Credit: Wayne Crans: Dead Bird Photography
If the blues is all about the crossroads, Jonny Lang is standing in the right place. A decade into the new century, Lang is the ideal representative of a new and innovative generation of blues artists – one who respects and reveres the traditions of the past hundred-plus years, yet isn’t afraid to embrace more complex and evolved genres and graft them to the blues foundation to create a hybrid sound that is both traditional and fresh at the same time.
Indeed, on any given night, sweat-drenched crowds at a Jonny Lang performance are likely to hear shades of R&B, soul, gospel, hard rock, funk and more. All of it is packaged in a high-octane guitar-and-vocal attack from an artist who has covered countless miles since his teenage years, and continues to explore new horizons with unbridled enthusiasm.
Concord Records captures that energy and enthusiasm with the April 20, 2010, release of Live at the Ryman, a recording that provides a snapshot of Lang in his natural element – onstage in front of an electrified audience, celebrating the past and heralding the future of the blues. Recorded in August 2008 at the Ryman Auditorium in Nashville, Tennessee, Live at the Ryman is his first album since 2006’s Turn Around, which earned him a Grammy® Award for Best Gospel Album. Lang’s first-ever live album showcases twelve tracks from Lang’s previous studio albums and pumps them up to an unprecedented level of intensity.
“We’ve played the Ryman several times,” says Lang, “and every time we do it, it’s just a very special experience. It’s one of those magical places where you can’t help but be inspired. I think a lot of that magic and inspiration makes its way onto this recording. It’s a collection of some of the best songs from our studio recordings – only more energized, thanks to a great group of musicians and a very receptive live audience.”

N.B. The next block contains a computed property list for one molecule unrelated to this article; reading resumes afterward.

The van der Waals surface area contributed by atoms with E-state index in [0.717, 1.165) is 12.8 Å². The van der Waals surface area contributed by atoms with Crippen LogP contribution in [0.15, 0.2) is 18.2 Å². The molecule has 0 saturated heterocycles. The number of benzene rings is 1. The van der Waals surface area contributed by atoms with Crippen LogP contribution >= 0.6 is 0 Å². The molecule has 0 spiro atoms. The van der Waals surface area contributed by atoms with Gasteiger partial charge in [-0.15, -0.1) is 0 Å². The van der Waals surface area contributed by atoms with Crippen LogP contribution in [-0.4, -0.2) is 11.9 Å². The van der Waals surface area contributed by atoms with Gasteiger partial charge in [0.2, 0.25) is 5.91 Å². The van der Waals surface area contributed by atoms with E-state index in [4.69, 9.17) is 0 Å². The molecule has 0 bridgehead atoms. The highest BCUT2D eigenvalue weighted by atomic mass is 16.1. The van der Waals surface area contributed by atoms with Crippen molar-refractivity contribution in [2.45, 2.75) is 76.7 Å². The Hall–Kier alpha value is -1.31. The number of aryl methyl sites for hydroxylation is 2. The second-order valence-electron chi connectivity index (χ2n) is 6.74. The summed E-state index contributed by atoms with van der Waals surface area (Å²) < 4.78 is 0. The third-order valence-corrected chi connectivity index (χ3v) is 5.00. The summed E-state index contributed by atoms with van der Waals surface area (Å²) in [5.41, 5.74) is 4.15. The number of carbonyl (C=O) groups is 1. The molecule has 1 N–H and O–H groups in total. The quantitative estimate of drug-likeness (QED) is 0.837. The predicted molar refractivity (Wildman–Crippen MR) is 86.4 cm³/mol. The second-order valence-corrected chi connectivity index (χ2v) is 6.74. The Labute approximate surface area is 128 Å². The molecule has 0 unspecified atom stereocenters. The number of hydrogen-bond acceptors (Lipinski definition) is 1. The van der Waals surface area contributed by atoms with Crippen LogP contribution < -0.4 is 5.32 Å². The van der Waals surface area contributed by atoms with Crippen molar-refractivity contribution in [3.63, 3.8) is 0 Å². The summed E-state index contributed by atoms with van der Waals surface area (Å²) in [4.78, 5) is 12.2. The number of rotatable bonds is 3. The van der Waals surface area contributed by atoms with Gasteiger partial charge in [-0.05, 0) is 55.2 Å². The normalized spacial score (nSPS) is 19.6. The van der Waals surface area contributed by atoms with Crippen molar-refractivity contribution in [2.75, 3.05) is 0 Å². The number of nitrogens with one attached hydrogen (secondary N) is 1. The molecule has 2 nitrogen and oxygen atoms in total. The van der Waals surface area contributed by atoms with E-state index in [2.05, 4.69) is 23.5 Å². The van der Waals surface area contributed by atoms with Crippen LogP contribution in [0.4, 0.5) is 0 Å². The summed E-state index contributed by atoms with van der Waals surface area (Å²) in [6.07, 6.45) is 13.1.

Backing Lang on the Ryman set is the capable team of guitarist/vocalist Sonny Thompson, keyboardist Tommy Barbarella, bassist Jim Anton, drummer Barry Alexander and percussionist/vocalist Jason Eskridge. “There are quite a few spontaneous, improvised moments on this album,” says Lang. “Having incredible musicians with you – people who know when to play and when to hold back, and know how to be professionals in every sense of the word – that’s a big part of what makes this album work.”
The guitarist out in front of this team is just as incredible, and his trajectory over the past two decades has been fascinating to watch. He was born and raised in Fargo, North Dakota, and to the best of his knowledge, his was the only farm family in rural North Dakota whose parents would have Motown records playing in the house on any given day.
But Lang got a taste of something a little more fundamental and powerful at age 12, when his father took him to see the Bad Medicine Blues Band, a mainstay of the Fargo club scene. Suddenly, it was all about the blues – and even more importantly, all about the guitar. Within weeks, Lang was taking lessons from Bad Medicine guitarist Ted Larsen. By the time he was 13, he had developed sufficient chops to land a spot in the band.
The group moved to Minneapolis, renamed itself Kid Jonny Lang and the Big Bang, and recorded the independently-released Smokin’in 1995. Lie To Me, the 1997 followup album propelled by a hit title track, introduced the 16-year-old Lang to a nationwide audience. The young guitarist’s affinity for funk, soul and gospel was already apparent on Lie To Me, as well as the Grammy-nominated Wander This World, released in 1998.